Israel-bases company Corephotonics has sued Apple, alleging that the iPhone manufacturer has used four of its patents surrounding dual-camera technology in the iPhone 7 Plus and iPhone 8 Plus without permission or licensing.
The suit was filed on Monday in San Jose, Calif. federal court, and was first spotted by MacRumors. Allegedly, Apple stands in violation of patents filed in 2013 regarding dual-aperture zoom digital cameras, two patents regarding miniature telephoto lens assemblies, and high-resolution multi-aperture imaging systems.
In the filing, seen in part by AppleInsider, Corephotonics claims that Apple was approached regarding a partnership. Apple allegedly praised the technology, but refused a license, and "expressed contempt" about Corephotonics patent filings.
Corephotonics CEO David Mendlovic was informed that it would take "years and millions of dollars in litigation" before Apple might have to pay anything to the startup. A quick scan of the U.S. patents database shows well over a thousand patents in the system related to dual-lens digital camera arrays, with a number of them attributed to Apple.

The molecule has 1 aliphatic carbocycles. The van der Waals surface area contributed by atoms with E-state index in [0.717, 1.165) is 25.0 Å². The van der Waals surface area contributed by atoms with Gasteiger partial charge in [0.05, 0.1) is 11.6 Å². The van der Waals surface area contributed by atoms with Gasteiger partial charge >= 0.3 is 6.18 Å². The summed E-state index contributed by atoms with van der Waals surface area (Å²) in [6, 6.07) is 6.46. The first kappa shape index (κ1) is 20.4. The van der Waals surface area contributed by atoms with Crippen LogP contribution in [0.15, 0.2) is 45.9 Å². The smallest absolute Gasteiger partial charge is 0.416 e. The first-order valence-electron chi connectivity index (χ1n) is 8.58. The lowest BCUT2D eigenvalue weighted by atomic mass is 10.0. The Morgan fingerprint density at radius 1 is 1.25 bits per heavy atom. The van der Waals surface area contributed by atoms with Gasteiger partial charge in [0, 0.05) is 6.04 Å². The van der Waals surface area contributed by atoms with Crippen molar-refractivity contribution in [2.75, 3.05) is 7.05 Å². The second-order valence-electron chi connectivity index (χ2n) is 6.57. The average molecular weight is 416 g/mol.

The suit names the iPhone 7 Plus, and iPhone 8 Plus. It is unclear why the iPhone X was omitted, and it seems probable that it will be added in an amendment at a later date.
Quinn Emanuael Urquhard & Sullivan represent Corephotonics -- the same firm that Samsung utilized in its design and utility battles against Apple.
Apple has not responded to the suit yet, nor has it issued any public comment regarding the matter. It is not known when any hearings regarding the matter will take place, and scheduling is unlikely in 2017 given the court's heavy schedule.
In 2015, Apple purchased multiple camera lens manufacturer and designer LinX. While the terms of the deal are still not known, the two companies were said to be discussion an acquisition price of around $20 million.
Prior to acquisition, LinX's website touted that its dual- and quad-lens arrays set new standards for low-light performance, HDR, refocusing, and color fidelity.